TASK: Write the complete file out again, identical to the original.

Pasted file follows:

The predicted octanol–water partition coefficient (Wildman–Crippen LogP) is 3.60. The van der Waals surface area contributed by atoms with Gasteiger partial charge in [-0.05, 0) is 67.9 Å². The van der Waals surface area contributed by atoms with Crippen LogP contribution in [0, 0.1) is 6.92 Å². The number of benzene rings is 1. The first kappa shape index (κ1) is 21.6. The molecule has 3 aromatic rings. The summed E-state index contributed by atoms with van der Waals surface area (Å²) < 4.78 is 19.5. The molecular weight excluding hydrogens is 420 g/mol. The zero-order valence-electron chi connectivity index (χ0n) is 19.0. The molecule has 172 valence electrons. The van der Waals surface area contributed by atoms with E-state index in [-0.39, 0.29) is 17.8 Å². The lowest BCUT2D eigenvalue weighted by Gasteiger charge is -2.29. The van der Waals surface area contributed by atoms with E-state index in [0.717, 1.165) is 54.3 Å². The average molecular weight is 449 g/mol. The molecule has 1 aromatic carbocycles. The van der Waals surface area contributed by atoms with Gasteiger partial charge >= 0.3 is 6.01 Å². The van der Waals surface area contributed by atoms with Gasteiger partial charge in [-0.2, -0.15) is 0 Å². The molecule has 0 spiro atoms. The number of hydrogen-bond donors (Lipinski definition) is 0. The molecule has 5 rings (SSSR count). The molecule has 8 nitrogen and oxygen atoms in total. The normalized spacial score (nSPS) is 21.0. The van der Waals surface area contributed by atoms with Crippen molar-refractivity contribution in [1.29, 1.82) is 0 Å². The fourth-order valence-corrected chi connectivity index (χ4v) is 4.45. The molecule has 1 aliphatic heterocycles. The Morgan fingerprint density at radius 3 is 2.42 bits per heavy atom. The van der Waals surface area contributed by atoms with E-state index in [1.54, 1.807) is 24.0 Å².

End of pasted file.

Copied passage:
The predicted octanol–water partition coefficient (Wildman–Crippen LogP) is 3.60. The van der Waals surface area contributed by atoms with Gasteiger partial charge in [-0.05, 0) is 67.9 Å². The van der Waals surface area contributed by atoms with Crippen LogP contribution in [0, 0.1) is 6.92 Å². The number of benzene rings is 1. The first kappa shape index (κ1) is 21.6. The molecule has 3 aromatic rings. The summed E-state index contributed by atoms with van der Waals surface area (Å²) < 4.78 is 19.5. The molecular weight excluding hydrogens is 420 g/mol. The zero-order valence-electron chi connectivity index (χ0n) is 19.0. The molecule has 172 valence electrons. The van der Waals surface area contributed by atoms with E-state index in [-0.39, 0.29) is 17.8 Å². The lowest BCUT2D eigenvalue weighted by Gasteiger charge is -2.29. The van der Waals surface area contributed by atoms with E-state index in [0.717, 1.165) is 54.3 Å². The average molecular weight is 449 g/mol. The molecule has 1 aromatic carbocycles. The van der Waals surface area contributed by atoms with Gasteiger partial charge >= 0.3 is 6.01 Å². The van der Waals surface area contributed by atoms with Gasteiger partial charge in [-0.2, -0.15) is 0 Å². The molecule has 0 spiro atoms. The number of hydrogen-bond donors (Lipinski definition) is 0. The molecule has 5 rings (SSSR count). The molecule has 8 nitrogen and oxygen atoms in total. The normalized spacial score (nSPS) is 21.0. The van der Waals surface area contributed by atoms with Crippen molar-refractivity contribution in [1.29, 1.82) is 0 Å². The fourth-order valence-corrected chi connectivity index (χ4v) is 4.45. The molecule has 1 aliphatic heterocycles. The Morgan fingerprint density at radius 3 is 2.42 bits per heavy atom. The van der Waals surface area contributed by atoms with E-state index in [1.54, 1.807) is 24.0 Å².